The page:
Trump also suggested the excavation of a border trench, or moat, that could be stocked with dangerous reptiles, the officials said, adding that such ideas, along with the bayonets, were not taken especially seriously by aides in the White House.
The New York Times reported Tuesday on Trump’s proposal for a moat filled with snakes and alligators, along with his suggestion that U.S. forces could open fire on migrants as they attempted to enter the country, potentially shooting at their legs to wound but not kill them.
The president denied those claims in a tweet Wednesday. “Now the press is trying to sell the fact that I wanted a Moat stuffed with alligators and snakes, with an electrified fence and sharp spikes on top, at our Southern Border,” he wrote. “I may be tough on Border Security, but not that tough. The press has gone Crazy. Fake News!”
The Washington Post independently confirmed that the president did, in fact, say those things during border security meetings, including at moments when he demanded the wholesale closure of the Mexico border and appeared prepared to enforce the decree with violence.
Deputy White House press secretary Hogan Gidley declined to comment on the president’s suggestions, alleging that “there have been so many wild, inaccurate and offensive fake news characterizations” surrounding his desires. Gidley said Trump has made clear that he wants to secure the border; Trump made immigration and border security a central issue of his first presidential campaign and of his tenure in the White House.
The idea for the bayonets surfaced about the time the president began sending U.S. soldiers to the border last year, according one of the officials involved in the discussions. The official, like others in this article, spoke on the condition of anonymity to speak frankly about internal discussions.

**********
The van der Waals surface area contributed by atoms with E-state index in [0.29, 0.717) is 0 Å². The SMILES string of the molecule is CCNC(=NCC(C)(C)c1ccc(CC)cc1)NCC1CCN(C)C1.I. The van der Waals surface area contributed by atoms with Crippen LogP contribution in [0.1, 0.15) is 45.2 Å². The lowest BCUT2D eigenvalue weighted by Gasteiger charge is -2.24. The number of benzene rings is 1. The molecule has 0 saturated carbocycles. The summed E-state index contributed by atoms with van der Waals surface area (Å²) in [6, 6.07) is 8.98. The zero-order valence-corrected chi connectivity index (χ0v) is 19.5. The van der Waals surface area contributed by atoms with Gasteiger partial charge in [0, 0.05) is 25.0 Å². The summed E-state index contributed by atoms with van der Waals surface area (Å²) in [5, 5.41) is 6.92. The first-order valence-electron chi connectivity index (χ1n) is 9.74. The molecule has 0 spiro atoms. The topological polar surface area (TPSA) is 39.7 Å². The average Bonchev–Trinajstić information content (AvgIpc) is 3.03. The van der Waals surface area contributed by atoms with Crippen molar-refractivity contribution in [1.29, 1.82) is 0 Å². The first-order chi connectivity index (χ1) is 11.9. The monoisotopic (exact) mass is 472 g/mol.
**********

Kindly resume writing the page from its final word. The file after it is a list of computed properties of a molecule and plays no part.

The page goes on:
At the time, then-Defense Secretary Jim Mattis did not want U.S. soldiers to interact directly with migrants, and he did not want them to be armed while taking on the mission. The deployment fell short of providing Trump with the kind of intimidating show of force he was seeking.
“Trump would be throwing extremes at the wall when he was frustrated,” said one former official, who, like others, characterized some of Trump’s suggestions as fanciful musings aides did not interpret as serious directives.
The United States already has a natural waterway along nearly two-thirds of the U.S.-Mexico border — the Rio Grande — and its lower section is a habitat for alligators, as well as venomous snakes.
That river, in places murky and with a deceptively strong current, has proven deadly to some migrants who have tried to wade, swim or boat across it in the hope of reaching the Texas shoreline.
Aides who participated in the meetings or who were later briefed said Homeland Security staffers and White House aides typically divided the president’s proposals into two categories. Those considered the most extreme — alligators and gunfire — were not acted upon, but other proposals were taken more seriously or implemented, including Trump’s request to paint the border barrier black and top it with sharpened spikes that could inflict injury. Trump has boasted that the black paint absorbs heat from the desert sun and makes the barrier hot to touch.